A note on plagerism

I found a number of scam comments appeared on this blog, making remarks that the person felt the blog entry he (or she) read elsewhere. My reaction sparked a bit of anger in me, not for the accusation as much as the fact that I’ve been plagerized myself and would never consider doing this to another writer.

In addition to their accusation, he didn’t (or couldn’t) post where they thought they read this post. I emailed him, telling him that in the future, if he wished to make such claims, he best back them up to the site he felt I stole from. I also pointed out that my blogs have been plagerized and its entirely possible what he read was mine to begin with, and copied elswhere.

Perhaps this reader also wasn’t aware that ideas are not copyrighted. If I decide to write on the topic of how to organize my office or files, this is allowed. You can find plenty of other writers who picked the very same subject to comment on, who did not copy anyone else.

This subject also arises with some message boards I’ve read that said that Stephanie Myers copied Anne Rice’s books on vampires. Considering the Twlight series goes so far off couse with the vampire lore, she hardly copied anything. The legend of vampires also stems from old stories in Europe, not Anne Rice. Neither author shares the same tone or style to the writing, or share the same characters. This is not plagerism.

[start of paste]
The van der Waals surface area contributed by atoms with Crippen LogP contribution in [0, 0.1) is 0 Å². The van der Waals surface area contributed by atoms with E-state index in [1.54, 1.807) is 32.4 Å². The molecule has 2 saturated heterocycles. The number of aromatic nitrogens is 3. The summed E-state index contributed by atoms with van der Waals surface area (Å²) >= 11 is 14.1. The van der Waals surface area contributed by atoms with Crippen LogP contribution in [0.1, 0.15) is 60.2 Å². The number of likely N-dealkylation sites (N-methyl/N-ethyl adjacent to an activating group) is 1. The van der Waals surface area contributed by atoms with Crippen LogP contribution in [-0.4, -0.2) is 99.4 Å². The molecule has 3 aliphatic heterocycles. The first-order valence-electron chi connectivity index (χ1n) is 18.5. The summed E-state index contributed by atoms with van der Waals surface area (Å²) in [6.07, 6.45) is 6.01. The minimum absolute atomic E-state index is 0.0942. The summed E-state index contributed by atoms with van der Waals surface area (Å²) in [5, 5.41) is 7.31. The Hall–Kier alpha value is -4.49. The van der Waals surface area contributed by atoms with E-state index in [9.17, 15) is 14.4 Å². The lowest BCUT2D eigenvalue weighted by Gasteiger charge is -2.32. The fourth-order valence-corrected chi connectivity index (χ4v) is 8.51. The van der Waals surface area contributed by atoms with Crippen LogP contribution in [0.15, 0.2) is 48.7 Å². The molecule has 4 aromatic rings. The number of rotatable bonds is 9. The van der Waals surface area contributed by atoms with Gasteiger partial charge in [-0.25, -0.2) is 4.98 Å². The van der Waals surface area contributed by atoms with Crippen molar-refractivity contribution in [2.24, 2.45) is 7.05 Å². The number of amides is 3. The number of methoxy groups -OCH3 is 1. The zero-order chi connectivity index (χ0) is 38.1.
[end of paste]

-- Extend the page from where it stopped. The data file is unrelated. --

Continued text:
Now if someone wanted to write a story about a young, clumbsy girl living in Seattle who falls in love with a teenage vampire, then yes, that woudl likely be some form of copyright infringement. (Especially if the vampires sparkle).

Should anyone wish to link to my blog posts, or copy from my blog, you need MY persmission, or follow blog ettiquette. This dictates that should you copy my stuff, you cannot copy in its entirity nor can you take any credit for what you find here. You must also link back to my site.

Fellow bloggers have been so kind as to link with me (and I link back to them), out of mutual respect of the other. One myspace blogger, however, decided to cut/paste a blog entry, the whole thing, and paste to her blog. She linked back to  my blog at the bottom. I found a number of her readers commented what a ‘wonderful writer’ she was, and how much they loved ‘her blog post’. This shows that just because she posted the link back to me doesn’t mean readers recognize the original author.


One Reply to “A note on plagerism”

  1. As a freelance writer for Associated Content, I can personally vouch for the frustration when someone takes your work and does not give proper credit. Thanks for posting this on your blog. Hopefully, you won’t fall victim to the theft of your intellectual property again.


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